Netflix & # 39; original dating reality shows have become an integral part of programming the platform, but how much do they really change the game? Viewers have come to Netflix & # 39; shows in recent years to look for new twists in the genre, and Netflix has supplied with a handful of completely original shows as well as the streaming rights for a variety of pre-produced series from around the world . They are popular and popular, but in an effort to become a focal point for reality dating TV, Netflix still often lacks the courage to actually break the mold.
On the surface, Netflix's dating shows seem a little more diverse and a lot more fun than the traditional ones BachelorShows in style or the insolence of shows like TLCs 90 days fiance. His biggest breakout hit, Love is blindFor example, a racially diverse cast – something The bachelor is just beginning to catch up – and Dating around (arguably the best original from Netflix) includes LGBTQ + performers and race diversity. Shows like Too hot to deal with challenge the old notion that dating shows must be about candidates working towards marriage; It's playful in its ironic "no sex" concept.
Despite all these superficial differences, the basic format and concept remain largely similar in every show. Single people meet, have a TV-enabled drama and try to establish a long-term romantic connection, occasionally with other incentives such as prize money in the game or other twists, such as not being able to meet in person or not being allowed to touch. The "real world" dating timeline is astronomically accelerated, meaning that things like "I love you" or sex become part of the game no matter how hard the producers try to mask them. Engagements often end the shows or are at least part of a reunion or "where are they now" specials. Netflix & # 39; shows seem to strive more to have a more visible variety than their shows, but there's still an uncomfortable emphasis on physical attraction, conventional beauty standards, and a very narrow selection of body types.
However, Netflix has an ace in the hole: Dating around. It's probably the least lively of his shows – which is an entire conversation itself – but it's by far the most thoughtful. The "competitive" factor is still there because the format revolves around a single person who has multiple first appointments and selects who they want to see again, but the individual appointments are not pushed together for an uncomfortable competition. Instead, the show focuses on the protagonist's feelings and the universal awkwardness of the first dates that don't (or don't) gel.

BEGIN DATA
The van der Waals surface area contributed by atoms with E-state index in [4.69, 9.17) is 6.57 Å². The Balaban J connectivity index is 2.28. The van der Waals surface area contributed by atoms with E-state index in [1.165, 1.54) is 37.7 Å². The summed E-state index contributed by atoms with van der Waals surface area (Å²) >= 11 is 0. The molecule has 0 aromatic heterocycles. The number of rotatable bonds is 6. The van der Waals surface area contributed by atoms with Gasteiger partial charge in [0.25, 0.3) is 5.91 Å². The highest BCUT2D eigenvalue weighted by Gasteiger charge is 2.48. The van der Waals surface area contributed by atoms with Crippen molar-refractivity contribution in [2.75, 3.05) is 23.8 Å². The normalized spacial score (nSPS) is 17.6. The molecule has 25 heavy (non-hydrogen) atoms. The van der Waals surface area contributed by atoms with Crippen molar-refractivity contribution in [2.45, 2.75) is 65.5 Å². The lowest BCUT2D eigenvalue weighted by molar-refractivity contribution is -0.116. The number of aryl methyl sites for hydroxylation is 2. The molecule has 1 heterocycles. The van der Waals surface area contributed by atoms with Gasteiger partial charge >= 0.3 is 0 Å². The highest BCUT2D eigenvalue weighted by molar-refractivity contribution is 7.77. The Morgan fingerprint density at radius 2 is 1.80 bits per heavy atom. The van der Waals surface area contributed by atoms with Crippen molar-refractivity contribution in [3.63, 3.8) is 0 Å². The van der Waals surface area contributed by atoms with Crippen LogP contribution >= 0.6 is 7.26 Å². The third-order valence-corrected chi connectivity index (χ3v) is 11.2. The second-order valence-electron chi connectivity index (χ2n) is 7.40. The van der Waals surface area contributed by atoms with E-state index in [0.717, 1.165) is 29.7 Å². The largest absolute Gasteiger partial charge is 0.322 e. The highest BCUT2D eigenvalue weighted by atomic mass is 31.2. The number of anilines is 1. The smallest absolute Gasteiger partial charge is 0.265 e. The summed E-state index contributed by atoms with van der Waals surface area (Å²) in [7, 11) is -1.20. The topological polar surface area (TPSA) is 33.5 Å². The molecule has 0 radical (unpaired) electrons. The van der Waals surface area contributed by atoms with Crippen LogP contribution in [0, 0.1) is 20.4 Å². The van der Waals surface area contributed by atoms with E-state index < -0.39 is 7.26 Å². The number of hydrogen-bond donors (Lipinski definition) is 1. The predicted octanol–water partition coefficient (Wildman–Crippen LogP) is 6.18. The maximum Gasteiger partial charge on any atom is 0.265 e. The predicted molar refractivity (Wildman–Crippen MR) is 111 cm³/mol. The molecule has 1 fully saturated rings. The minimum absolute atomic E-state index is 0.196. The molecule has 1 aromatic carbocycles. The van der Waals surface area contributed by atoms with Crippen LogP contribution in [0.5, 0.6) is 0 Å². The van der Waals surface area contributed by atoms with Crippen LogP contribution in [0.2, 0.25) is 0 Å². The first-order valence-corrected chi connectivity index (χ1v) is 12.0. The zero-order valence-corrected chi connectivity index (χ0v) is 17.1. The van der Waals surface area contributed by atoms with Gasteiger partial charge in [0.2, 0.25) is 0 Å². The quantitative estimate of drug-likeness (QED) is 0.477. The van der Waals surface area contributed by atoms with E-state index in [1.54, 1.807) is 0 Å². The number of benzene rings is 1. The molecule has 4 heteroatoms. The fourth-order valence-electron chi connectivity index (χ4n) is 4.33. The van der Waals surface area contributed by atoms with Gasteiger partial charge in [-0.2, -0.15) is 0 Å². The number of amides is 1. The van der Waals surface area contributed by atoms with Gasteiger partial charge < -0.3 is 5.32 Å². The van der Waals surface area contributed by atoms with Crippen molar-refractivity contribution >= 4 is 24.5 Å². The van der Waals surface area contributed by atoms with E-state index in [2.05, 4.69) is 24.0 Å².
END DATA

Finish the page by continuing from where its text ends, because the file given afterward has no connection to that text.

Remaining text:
Instead of epic scenes, data takes place in places where data actually occurs in the real world. Instead of a group of white protagonists, the focus is on people with different backgrounds. In season one, two of the six episodes focused on LGBTQ + leads, as well as episodes dedicated to a Punjabi-American divorce in the late 30s and, most surprisingly, one that revolved around a 70-year-old widower. The second season maintained diversity, with leads such as an LGBTQ + Black woman, a Filipino man, and more, including body diversity among participants. It is hard to imagine something so realistic, diverse and reserved on network television because it is the "OMG!" Factor that appears to be a necessity for everything that cannot be found when streaming. Netflix would do well to take advantage of this instead of continuing to try to mimic and escalate the scandal factor.
On the plus side, Netflix could move in that direction sooner than we thought. diversity reports that the platform has lit two unwritten dating shows green this summer, both of which focus specifically on different dating experiences. Indian matchmaking, which is due to arrive on July 16, follows couples paired by an Indian elite matchmaker Love in the spectrum (from July 22nd) accompanies young adults in the autism spectrum through their dating life. None of these shows is marketed as strongly as the "sexier" titles Love is blind or Too hot to deal withHowever, this suggests that Netflix, like other networks, is still convinced that the most popular titles will be the most traditional and scandalous. Perhaps, over time, more diverse dating shows will be big hits. After all, love is for everyone in all the different ways it expresses it, isn't it?